Visualizing an Electric Field With HTML5 and WebGL, Part 3: Charge Distributions
Real problems are rarely confined to configurations of point charges. The next step is to work with uniform charge distributions.
It is now possible to define spherical charge distributions, which are represented by translucent shapes. This allows other components of the system to be viewed through the charge distribution. This first example is of a spherical charge distribution with inner radius a=20 and outer radius b=50. This charge distribution completely surrounds a Gaussian surface with r=10. It is now possible to zoom in and see that the Gaussian surface does not enclose any charge.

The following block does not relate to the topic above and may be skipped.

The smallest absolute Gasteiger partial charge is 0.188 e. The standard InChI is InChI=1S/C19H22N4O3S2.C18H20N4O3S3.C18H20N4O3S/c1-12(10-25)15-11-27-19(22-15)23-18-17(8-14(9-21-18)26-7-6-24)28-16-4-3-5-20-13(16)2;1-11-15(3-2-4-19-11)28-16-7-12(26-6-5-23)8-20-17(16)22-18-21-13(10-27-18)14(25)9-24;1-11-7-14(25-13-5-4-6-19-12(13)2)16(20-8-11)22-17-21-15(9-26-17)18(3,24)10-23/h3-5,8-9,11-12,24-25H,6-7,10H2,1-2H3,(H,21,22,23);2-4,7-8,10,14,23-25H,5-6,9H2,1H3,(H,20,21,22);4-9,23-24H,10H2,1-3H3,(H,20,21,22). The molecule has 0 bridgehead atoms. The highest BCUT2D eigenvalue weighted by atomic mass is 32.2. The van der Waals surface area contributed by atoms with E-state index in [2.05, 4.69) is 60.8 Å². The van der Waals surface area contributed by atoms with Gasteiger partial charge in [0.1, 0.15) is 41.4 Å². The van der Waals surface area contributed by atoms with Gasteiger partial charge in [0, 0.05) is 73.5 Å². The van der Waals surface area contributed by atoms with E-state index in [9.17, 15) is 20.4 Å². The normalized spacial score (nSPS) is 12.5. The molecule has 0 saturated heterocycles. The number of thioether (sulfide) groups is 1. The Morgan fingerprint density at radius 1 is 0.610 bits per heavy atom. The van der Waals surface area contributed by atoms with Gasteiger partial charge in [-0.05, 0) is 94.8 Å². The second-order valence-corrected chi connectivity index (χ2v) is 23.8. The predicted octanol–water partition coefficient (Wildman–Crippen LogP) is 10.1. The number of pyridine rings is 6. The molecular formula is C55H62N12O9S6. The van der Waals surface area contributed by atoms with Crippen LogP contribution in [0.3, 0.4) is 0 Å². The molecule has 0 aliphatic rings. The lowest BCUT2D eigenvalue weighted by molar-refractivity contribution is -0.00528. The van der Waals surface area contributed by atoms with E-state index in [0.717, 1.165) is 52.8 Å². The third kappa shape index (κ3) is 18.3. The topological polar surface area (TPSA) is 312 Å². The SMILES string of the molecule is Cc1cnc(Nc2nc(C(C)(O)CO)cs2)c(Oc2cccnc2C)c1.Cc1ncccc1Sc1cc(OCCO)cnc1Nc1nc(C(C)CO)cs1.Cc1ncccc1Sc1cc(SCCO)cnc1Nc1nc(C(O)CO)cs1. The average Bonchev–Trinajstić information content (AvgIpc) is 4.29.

The other example in this set shows the Gaussian sphere surrounding the charge distribution. Of course it is possible to draw the Gaussian surface at an arbitrary position, and in the long term it will be possible to move and resize elements, so that it will be possible to move the Gaussian surface through the charge distribution, allowing for much more interesting and lively discussions.
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